A vehicle identification number (VIN), also called a chassis number, is a unique code, including a serial number, used by the automotive industry to identify individual motor vehicles, towed vehicles, motorcycles, scooters and mopeds, as defined in ISO 3833.
VINs were first used in 1954. but from 1954 to 1981 there was no accepted standard for these numbers, so different manufacturers used different formats.
In 1981, the National Highway Traffic Safety Administration of the United States standardized the format. It required all over-the-road vehicles sold to contain a 17-character VIN, which does not include the letters I (i), O (o), and Q (q) (to avoid confusion with numerals 1 and 0).
In a Mk2 Golf and Jetta the VIN is stamped in the metal on the top facing edge of the scuttle. The plastic scuttle cover, if early flimsy one has a clear window in it to read the VIN, the later hard plastic ones just have a hole cut out.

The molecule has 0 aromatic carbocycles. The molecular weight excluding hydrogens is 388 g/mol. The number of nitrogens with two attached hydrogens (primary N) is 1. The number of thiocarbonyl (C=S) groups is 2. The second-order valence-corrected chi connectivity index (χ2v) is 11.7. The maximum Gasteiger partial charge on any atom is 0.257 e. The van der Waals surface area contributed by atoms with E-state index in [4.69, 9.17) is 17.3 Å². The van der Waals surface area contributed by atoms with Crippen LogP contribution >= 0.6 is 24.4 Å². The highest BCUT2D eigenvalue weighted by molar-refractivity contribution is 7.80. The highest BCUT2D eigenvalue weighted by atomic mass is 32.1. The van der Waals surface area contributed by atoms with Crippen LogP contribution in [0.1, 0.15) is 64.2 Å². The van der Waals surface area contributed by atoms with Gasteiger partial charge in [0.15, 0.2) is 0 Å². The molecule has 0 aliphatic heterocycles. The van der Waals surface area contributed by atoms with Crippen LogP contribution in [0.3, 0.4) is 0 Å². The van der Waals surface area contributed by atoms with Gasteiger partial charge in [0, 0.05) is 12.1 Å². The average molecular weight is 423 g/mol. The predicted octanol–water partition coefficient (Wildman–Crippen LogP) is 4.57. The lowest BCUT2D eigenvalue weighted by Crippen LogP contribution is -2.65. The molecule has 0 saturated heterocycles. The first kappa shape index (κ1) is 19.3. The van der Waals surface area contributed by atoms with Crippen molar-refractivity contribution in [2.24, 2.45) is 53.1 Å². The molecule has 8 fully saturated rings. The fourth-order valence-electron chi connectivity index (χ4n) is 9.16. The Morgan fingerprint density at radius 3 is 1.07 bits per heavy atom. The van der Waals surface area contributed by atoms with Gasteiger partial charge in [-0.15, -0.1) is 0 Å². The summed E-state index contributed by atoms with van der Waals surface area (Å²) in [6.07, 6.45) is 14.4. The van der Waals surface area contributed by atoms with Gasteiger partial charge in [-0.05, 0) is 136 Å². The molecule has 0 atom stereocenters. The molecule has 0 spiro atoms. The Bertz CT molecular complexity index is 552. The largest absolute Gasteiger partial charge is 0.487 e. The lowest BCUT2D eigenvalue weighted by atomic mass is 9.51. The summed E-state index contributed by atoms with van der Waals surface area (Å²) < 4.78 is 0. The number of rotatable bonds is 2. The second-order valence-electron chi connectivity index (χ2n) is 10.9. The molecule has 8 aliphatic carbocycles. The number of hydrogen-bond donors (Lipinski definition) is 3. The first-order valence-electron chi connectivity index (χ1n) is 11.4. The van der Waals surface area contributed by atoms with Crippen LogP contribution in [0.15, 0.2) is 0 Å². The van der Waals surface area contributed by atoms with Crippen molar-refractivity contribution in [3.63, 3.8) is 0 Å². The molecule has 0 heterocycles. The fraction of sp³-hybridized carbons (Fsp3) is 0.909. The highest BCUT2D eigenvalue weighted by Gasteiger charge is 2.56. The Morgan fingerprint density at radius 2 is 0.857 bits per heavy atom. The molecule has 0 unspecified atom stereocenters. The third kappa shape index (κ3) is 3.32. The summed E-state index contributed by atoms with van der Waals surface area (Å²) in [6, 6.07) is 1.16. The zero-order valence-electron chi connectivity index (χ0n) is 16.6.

The VIN also features on the build sticker that can be found on the inside of the boot or the service book.
VIN EXAMPLE: WVWZZZ19 Z HW111111
Region: Europe W
Manufacturer: Volkswagen V
Car Type: Passenger Car (VW) W
Body Style: Filler character: No meaning Z
Engine: Filler character: No meaning Z
Restraint: Filler character: No meaning Z
Model: Golf Mk 2 up to 1989 19
Year: 1987 H
Assembly Plant: Wolfsburg, Germany W
Serial #: a unique 6 digit identifier 111111
'Z' is used by VW as a 'filler' character in VIN codes. This means the information for that particular part of the VIN is not provided. You'll see them come up as 'undefined' in the VIN Decoder.
Production year runs from August to July. So a car manufactured in October 1992, will be a 1993 model according to the VIN.
To decode your VIN try this link:
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